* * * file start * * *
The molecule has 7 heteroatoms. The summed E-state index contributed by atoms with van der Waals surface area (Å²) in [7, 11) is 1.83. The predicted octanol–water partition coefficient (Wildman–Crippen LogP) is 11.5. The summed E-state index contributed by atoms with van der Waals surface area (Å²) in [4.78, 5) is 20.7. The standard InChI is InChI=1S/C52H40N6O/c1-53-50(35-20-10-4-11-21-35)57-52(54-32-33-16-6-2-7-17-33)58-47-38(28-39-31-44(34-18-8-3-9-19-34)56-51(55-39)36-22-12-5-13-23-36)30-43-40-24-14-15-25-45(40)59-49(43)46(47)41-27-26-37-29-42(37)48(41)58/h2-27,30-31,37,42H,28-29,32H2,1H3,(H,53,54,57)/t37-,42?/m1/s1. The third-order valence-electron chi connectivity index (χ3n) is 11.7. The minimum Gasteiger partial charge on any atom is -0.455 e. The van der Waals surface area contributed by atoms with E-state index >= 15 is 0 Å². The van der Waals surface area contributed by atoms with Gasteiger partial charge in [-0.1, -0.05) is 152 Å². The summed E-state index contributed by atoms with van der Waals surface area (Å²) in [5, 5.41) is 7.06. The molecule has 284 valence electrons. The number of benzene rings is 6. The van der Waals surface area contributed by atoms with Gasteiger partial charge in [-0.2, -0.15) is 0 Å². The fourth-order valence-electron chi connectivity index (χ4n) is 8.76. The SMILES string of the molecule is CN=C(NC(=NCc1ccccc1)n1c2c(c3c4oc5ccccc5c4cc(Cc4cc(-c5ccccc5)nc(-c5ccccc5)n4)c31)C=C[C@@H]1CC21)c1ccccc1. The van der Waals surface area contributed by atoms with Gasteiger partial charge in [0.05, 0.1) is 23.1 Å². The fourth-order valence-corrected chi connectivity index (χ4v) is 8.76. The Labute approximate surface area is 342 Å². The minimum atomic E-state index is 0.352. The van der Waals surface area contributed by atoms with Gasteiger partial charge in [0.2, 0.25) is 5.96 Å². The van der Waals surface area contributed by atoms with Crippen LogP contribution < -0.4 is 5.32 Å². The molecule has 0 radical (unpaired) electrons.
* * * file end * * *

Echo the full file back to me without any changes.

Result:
The molecule has 7 heteroatoms. The summed E-state index contributed by atoms with van der Waals surface area (Å²) in [7, 11) is 1.83. The predicted octanol–water partition coefficient (Wildman–Crippen LogP) is 11.5. The summed E-state index contributed by atoms with van der Waals surface area (Å²) in [4.78, 5) is 20.7. The standard InChI is InChI=1S/C52H40N6O/c1-53-50(35-20-10-4-11-21-35)57-52(54-32-33-16-6-2-7-17-33)58-47-38(28-39-31-44(34-18-8-3-9-19-34)56-51(55-39)36-22-12-5-13-23-36)30-43-40-24-14-15-25-45(40)59-49(43)46(47)41-27-26-37-29-42(37)48(41)58/h2-27,30-31,37,42H,28-29,32H2,1H3,(H,53,54,57)/t37-,42?/m1/s1. The third-order valence-electron chi connectivity index (χ3n) is 11.7. The minimum Gasteiger partial charge on any atom is -0.455 e. The van der Waals surface area contributed by atoms with E-state index >= 15 is 0 Å². The van der Waals surface area contributed by atoms with Gasteiger partial charge in [-0.1, -0.05) is 152 Å². The summed E-state index contributed by atoms with van der Waals surface area (Å²) in [5, 5.41) is 7.06. The molecule has 284 valence electrons. The number of benzene rings is 6. The van der Waals surface area contributed by atoms with Gasteiger partial charge in [-0.2, -0.15) is 0 Å². The fourth-order valence-electron chi connectivity index (χ4n) is 8.76. The SMILES string of the molecule is CN=C(NC(=NCc1ccccc1)n1c2c(c3c4oc5ccccc5c4cc(Cc4cc(-c5ccccc5)nc(-c5ccccc5)n4)c31)C=C[C@@H]1CC21)c1ccccc1. The van der Waals surface area contributed by atoms with Gasteiger partial charge in [0.05, 0.1) is 23.1 Å². The fourth-order valence-corrected chi connectivity index (χ4v) is 8.76. The Labute approximate surface area is 342 Å². The minimum atomic E-state index is 0.352. The van der Waals surface area contributed by atoms with Gasteiger partial charge in [0.2, 0.25) is 5.96 Å². The van der Waals surface area contributed by atoms with Crippen LogP contribution < -0.4 is 5.32 Å². The molecule has 0 radical (unpaired) electrons.